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How a Good Fit and Effective Employee Engagement Increases Employee Attendance

Aventure Staffing takes pride in our ability to match quality candidates with positions that match skills and abilities as well as job and life expectations. We do this by asking a lot of questions to both candidates and companies, touring workplaces, and keeping open lines of communication to all parties.

Despite everyone’s best efforts, however, sometimes candidates don’t work out. And sometimes they don’t come to work at all. The attendance subject is a tricky one, but one we would like to address so that both clients and candidates understand the value of understanding expectations, increasing employee engagement, and improving overall company satisfaction. We sat down with Amy Heide-Fischer, Branch Manager in our Humboldt office, to talk about poor attendance and what both client and candidate can do to make work, work.

What do you think is at the root of poor attendance issues? Poor fit? Poor management? Lack of motivation?

“If only we knew, right? Ultimately, it is probably a combination of many factors and unique to each individual. The best answer is to take some time to evaluate and understand what the cause is. Perhaps the person is having an issue with a co-worker or supervisor and concerned about bringing it forward, or maybe they don’t feel fully trained to complete the task, or perhaps they are experiencing something in their personal life that is creating challenges for them to get to work. Sometimes understanding what is leading to the attendance issues can help reduce or improve them.”

What does Aventure do to minimize attendance issues?

“Above all, we try to ensure the assignment is a good fit for the candidate. For example, if they indicate during the interview that working on a swing shift is not ideal, we would not place them in that type of schedule. We also communicate attendance expectations up-front and work closely with the client to address and manage attendance concerns as and if they arise.”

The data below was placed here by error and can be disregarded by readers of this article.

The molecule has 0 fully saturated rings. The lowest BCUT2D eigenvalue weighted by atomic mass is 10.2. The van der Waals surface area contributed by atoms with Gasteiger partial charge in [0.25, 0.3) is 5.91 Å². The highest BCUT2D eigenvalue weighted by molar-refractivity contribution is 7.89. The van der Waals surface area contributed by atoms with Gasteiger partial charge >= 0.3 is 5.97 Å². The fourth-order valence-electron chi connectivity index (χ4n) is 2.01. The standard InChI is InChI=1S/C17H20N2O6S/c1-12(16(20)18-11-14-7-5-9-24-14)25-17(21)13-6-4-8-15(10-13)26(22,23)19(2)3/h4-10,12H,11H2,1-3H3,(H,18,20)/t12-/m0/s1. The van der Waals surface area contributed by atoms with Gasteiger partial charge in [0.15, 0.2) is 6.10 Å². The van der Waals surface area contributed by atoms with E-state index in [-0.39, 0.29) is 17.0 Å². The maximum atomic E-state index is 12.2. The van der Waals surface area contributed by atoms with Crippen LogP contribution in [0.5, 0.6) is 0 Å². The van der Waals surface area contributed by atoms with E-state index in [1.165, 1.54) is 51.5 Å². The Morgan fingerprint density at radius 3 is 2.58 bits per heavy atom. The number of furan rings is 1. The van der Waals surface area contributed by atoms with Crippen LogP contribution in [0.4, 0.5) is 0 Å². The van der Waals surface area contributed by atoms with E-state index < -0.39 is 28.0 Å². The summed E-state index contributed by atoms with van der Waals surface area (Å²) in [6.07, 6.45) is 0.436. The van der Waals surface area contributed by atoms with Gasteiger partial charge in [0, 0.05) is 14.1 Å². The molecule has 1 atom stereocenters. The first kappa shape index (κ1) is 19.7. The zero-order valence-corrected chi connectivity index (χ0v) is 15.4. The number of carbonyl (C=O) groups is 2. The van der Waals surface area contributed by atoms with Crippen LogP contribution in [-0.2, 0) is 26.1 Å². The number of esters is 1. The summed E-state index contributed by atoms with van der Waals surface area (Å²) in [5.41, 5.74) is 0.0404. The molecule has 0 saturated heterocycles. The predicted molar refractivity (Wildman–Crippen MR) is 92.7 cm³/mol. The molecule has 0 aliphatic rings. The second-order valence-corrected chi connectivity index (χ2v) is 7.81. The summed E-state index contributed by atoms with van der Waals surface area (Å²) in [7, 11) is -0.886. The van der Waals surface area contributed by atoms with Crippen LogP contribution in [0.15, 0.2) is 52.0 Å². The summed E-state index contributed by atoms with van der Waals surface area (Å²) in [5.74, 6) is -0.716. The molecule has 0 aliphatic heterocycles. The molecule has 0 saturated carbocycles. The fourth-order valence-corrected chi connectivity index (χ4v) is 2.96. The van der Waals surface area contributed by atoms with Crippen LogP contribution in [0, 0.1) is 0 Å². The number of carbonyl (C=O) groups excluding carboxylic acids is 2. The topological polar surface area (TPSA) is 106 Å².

What processes or procedures do some companies do that improve employee satisfaction, engagement, and motivation?

“Our most successful clients directly engage employees in the business and help employees understand how vital they are to the success of the company. Not only do they communicate production and business objectives, but they also provide ongoing feedback and communication throughout the process, not only when employees don’t meet expectations, but also when they do.”

What do some companies do wrong?

“Many companies fail to reward good employee behavior. It could be a bonus or a free lunch or a simple “Great job!”; employees, and humans in general, respond to positive reinforcement. If we’re talking specifically about attendance, the biggest trap some companies fall into is failing to communicate attendance expectations up-front; this means they don’t have a clear attendance policy in place, they don’t manage attendance issues consistently, and they wait too long to address concerns.”

What can a candidate do to make the most of their business relationship?

“Don’t be afraid to ask questions! Good attendance stems from being engaged with your job and those you work with. The more you understand your role and how your absence affects those around you, the greater your ability to take advantage of everything the job has to offer, including available bonuses, promotions, and respect.”

Along the same lines, what can a company do?

“Don’t be afraid to ask questions! Getting to the root of concerns is all about good communication and an invested interest in your team. Be clear about the expectations, communicate clearly and often, and do what you can to help the employee feel like an important part of the team.”

How important is the right fit to the success of a candidate client relationship?

“It’s absolutely critical. The “wrong” fit leads to issues that go beyond attendance, creating issues with performance, team morale, customer service issues, and more. The goal is to find the best match possible so that both company and candidate can start out on the strongest foot.”

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